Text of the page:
Putting Mr. Estrada on the bench was a clearly political decision (one I admittedly support) on President Bush’s part. Though Mr. Estrada’s qualifications are exemplary, Mr. Bush clearly wants to put a Hispanic on the high court if possible. The Democrats clearly don’t want any type of Hispanic on the high court, other than someone like “Paez the Clintonite.” Richard Paez was on the three-judge panel that wants California to have a Democratic governor, no matter what.

Judge Paez, unlike Mr. Estrada, is an example of liberal, activist judges who use pretzel logic in order to re-create themselves as “philosopher kings” who would steal our democracy from us and supplant it with rule from the unelected bench.

We have a clear contrast between the type of Hispanic nominee a Democrat will appoint and vote to approve and the type a Republican will appoint. Democrats want philosopher kings who owe allegiance to them. Republicans want judges who interpret law.

Shame on the Democrats for what they did to Mr. Estrada, but more shame on the Republicans for allowing it to happen.


Columbia, Md.

Supporting the troops

For Congress in general and the Democrats in particular, handing the Bush administration its emergency $87 billion for Iraq and Afghanistan to “show support for the troops” would be a monumental cop-out (“Democrats likely to OK Iraq spending,” Nation, Wednesday).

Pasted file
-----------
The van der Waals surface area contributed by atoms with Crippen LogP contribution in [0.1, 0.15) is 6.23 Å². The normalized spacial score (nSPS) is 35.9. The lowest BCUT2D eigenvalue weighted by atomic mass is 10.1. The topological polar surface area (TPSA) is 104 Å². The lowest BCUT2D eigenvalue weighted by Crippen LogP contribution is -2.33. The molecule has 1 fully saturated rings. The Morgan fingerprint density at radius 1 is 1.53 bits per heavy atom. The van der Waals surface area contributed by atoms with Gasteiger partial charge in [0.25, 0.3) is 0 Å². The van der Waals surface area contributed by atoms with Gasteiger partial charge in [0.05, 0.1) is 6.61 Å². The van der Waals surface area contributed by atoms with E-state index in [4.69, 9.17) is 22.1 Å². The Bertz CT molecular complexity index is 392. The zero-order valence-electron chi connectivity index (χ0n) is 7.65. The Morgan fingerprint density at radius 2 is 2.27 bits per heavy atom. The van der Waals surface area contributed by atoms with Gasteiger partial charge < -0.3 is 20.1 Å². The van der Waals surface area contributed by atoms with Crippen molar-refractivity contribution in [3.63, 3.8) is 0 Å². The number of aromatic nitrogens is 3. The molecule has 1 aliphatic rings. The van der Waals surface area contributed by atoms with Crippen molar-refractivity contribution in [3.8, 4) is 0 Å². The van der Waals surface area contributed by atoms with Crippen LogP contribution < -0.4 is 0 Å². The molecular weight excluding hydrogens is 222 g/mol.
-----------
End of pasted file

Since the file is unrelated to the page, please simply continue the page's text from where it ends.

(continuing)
To begin with, the fact that it is an “emergency” request speaks volumes about the lack of forethought behind the administration’s Iraq adventure. But more to the point, our troops are not in Iraq out of the goodness of their hearts, but as instruments of policy. Therefore, the best way to support them is to ensure that the policy that put them there is as sound as possible. If Congress allows the Bush administration to remain totally in control of Iraq policy by not attaching conditions to the $87 billion, it might well be complicit in putting our troops even deeper into harm’s way.



Fighting terrorism

Numerous articles identifying possible security threats at the local level illustrate, sadly, that terrorism is having an effect in terms of manpower and costs for homeland defense. We’re probably fooling ourselves if we think that our nation can even remotely be defended against terrorism through whatever efforts. In a free society, terrorist targets are too numerous to be protected. Hopefully, we won’t pursue a homeland defense strategy in each town and county to a point that it will bankrupt our nation.

Thankfully, President Bush understands that the only strategy that will protect our nation from terrorism is to attack, infiltrate and destroy terrorist organizations. In that vein, money and manpower spent on homeland defense would best be used to destroy the threat as opposed to defend against it.

I feel sure that Mr. Bush’s aggressive strategy has protected our homefront to date, but there is no guarantee of freedom from attack tomorrow. As bad as it may sound, it just may be smart to accept occasional major homeland disasters (yes, including another September 11) in the short term, in order to expend all major resources necessary to annihilate the source as soon as possible.

Hopefully, our nation will soon begin to understand this point before misspent resources allow an onslaught of terrorism to wreak havoc on our nation on the scale being experienced by Israel.


Pell City, Ala.